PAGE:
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I'm relatively new to TDD, and still trying to learn to apply some of the concepts. Here's my situation.

I've got a WinForm with a DataGridView. I'm trying to write a test for the routine to be called by a button click that will perform some operations on the selected rows of the grid. So I will be passing in the DataGridViewSelectedRowCollection object (i.e, the dgv.SelectedRows property at the time the button is clicked).

The DataGridViewSelectedRowCollection object has no constructor, so the only way I can figure to create it is to put together a DataGridView in my test project, then select some rows and pass in the SelectedRows property. But clearly, I don't want to re-create the whole form there.

So I do a DataGridView dgv = new DataGridView(), and gin up a BindingList (actually a SortableBindingList) just like the grid is bound to in the real application. The test list has 3 rows in it. And I do a dgv.DataSource = myList.

Now, at that point in the real application, the grid view is bound. If I look at dgv.Rows.Count, it's equal to the number of rows in the list. However, in my test, setting the DataSource property to the list still results in zero rows in the grid.

I'm thinking there's something missing in the creation of the gridview that normally gets done when it's added to the control list of the form. It probably initializes the handler for the OnDataSourceChanged event or something, and that isn't being done in my test code, but I'm really at a loss as to how to fix it, again, without re-creating a whole form object in my test fixture.

Here's the relavant code form my test method:

        DataGridView residueGrid = new DataGridView();
        List<Employee> baseListToGrid = new List<Employee>();
        SortableBindingList<Employee> listToGrid = new SortableBindingList<Employee>(baseListToGrid);
        residueGrid.DataSource = listToGrid;
        for (int ix = 1; ix < 4; ix++)
        {
             listToGrid.Add(ObjectMother.GetEmployee(ix));
        }
        Assert.AreEqual(3, listToGrid.Count, "SortableBindingList does not have correct count");
        Assert.AreEqual(3, residueGrid.Rows.Count, "DataGrid is not bound to list");

Thanks for any help you can give me.

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You want to assign the DataSource -after- populating it (or use a BindingSource).. –  stuartd Sep 14 '09 at 22:49
    
Thanks, Stuart, but I tried it after populating it as well, with the same results. (In fact, that was my first attempt, and then I looked at some of the examples which bound the datasource first, then populated it, so I tried it that way, and that was the code I ended up posting. Although the examples did use BindingSources.) I do see a lot of the posted examples using BindingSources. I was trying to avoid it for two reasons: 1) I don't understand them. It seems like it just adds another level of indirection/confusion to the mix. 2) The code that I'm testing doesn't use a Binding Source. –  Dave Hanna Sep 15 '09 at 13:20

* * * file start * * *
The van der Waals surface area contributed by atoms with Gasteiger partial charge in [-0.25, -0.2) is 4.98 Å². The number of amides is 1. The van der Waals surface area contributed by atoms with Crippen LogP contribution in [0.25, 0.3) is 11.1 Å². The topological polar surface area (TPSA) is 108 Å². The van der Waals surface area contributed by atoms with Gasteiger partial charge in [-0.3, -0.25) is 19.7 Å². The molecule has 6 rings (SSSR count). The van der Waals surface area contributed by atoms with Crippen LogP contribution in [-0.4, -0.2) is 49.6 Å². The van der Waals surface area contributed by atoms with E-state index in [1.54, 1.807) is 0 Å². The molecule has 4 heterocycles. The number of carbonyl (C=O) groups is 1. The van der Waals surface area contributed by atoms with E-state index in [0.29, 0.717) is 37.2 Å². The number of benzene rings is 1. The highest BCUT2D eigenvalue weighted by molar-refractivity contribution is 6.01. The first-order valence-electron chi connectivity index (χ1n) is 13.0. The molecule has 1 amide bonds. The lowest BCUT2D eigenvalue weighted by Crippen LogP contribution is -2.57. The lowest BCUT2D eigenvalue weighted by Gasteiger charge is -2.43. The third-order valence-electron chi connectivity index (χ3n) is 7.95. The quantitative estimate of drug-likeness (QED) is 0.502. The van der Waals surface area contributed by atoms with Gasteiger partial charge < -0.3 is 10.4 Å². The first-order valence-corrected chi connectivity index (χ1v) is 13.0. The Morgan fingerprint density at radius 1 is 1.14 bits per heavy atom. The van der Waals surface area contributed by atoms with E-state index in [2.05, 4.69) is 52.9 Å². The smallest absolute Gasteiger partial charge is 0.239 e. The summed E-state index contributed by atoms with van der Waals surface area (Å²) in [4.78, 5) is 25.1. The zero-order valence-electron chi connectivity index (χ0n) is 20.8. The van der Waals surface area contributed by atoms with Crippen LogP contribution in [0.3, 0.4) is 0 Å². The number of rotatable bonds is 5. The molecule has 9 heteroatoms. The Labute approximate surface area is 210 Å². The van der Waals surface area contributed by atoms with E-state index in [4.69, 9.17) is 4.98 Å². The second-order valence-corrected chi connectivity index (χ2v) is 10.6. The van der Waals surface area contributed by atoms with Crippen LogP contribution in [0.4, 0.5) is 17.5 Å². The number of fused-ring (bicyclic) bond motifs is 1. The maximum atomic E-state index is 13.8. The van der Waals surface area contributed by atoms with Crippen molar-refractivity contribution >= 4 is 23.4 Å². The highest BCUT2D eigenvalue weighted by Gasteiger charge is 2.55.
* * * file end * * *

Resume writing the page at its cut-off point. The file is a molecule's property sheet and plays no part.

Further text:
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2 Answers

DataGridView residueGrid = new DataGridView();
List<Employee> baseListToGrid = new List<Employee>();
SortableBindingList<Employee> listToGrid = new SortableBindingList<Employee>(baseListToGrid);

// residueGrid.DataSource = listToGrid; <-- move this line...

for (int ix = 1; ix < 4; ix++)
{
     listToGrid.Add(ObjectMother.GetEmployee(ix));
}

// residueGrid.DataSource = listToGrid; <-- ...to here!

Assert.AreEqual(3, listToGrid.Count, "SortableBindingList does not have correct count");
Assert.AreEqual(3, residueGrid.Rows.Count, "DataGrid is not bound to list");

A useful structure for writing test is the following:

public void MyTest()
{
    // Arrange
    // Act
    // Assert
}

In this case, Arrange would be instantiating all the objects, and filling the list. Act is where you set the data source of the gridview, and Assert is where you check that everything went OK. I usually write out those three comment lines each time I start writing a test.

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Thomas, thanks for taking the time to respond. A) I am using the A/A/A model. The code that I posted is all part of the Arrange step. I just put in the asserts there so that I could be sure of my preconditions. B) I've tried it with the binding after populating the list, and the result is the same. The grid doesn't get bound, which is the real question that I'm asking here. –  Dave Hanna Sep 15 '09 at 13:24
    
I just re-read the response and my comment, and realized that perhaps I wasn't clear. All this code is NOT what I'm testing. I'm testing a routine that gets called with the selected rows from the datagrid. All this code is part of the "Arrange" to create the DataGridViewSelectedRowCollection to pass to the method under test. –  Dave Hanna Sep 15 '09 at 14:07
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up vote 0 down vote accepted

Well, I solved the problem, and pretty much confirmed that it is something being done in the initialization of the control when added to the form that makes the DataSource binding work.

It suddenly dawned on me that that the "target" created by the MS testing framework is a private accessor to the Form itself. So I changed the line DataGridView residueGrid = new DataGridView(); in the above code to, instead of creating a new DGV object, just reference the one on the target form: DataGridView residueGrid = target.residueGrid;

That change made everything work as expected.

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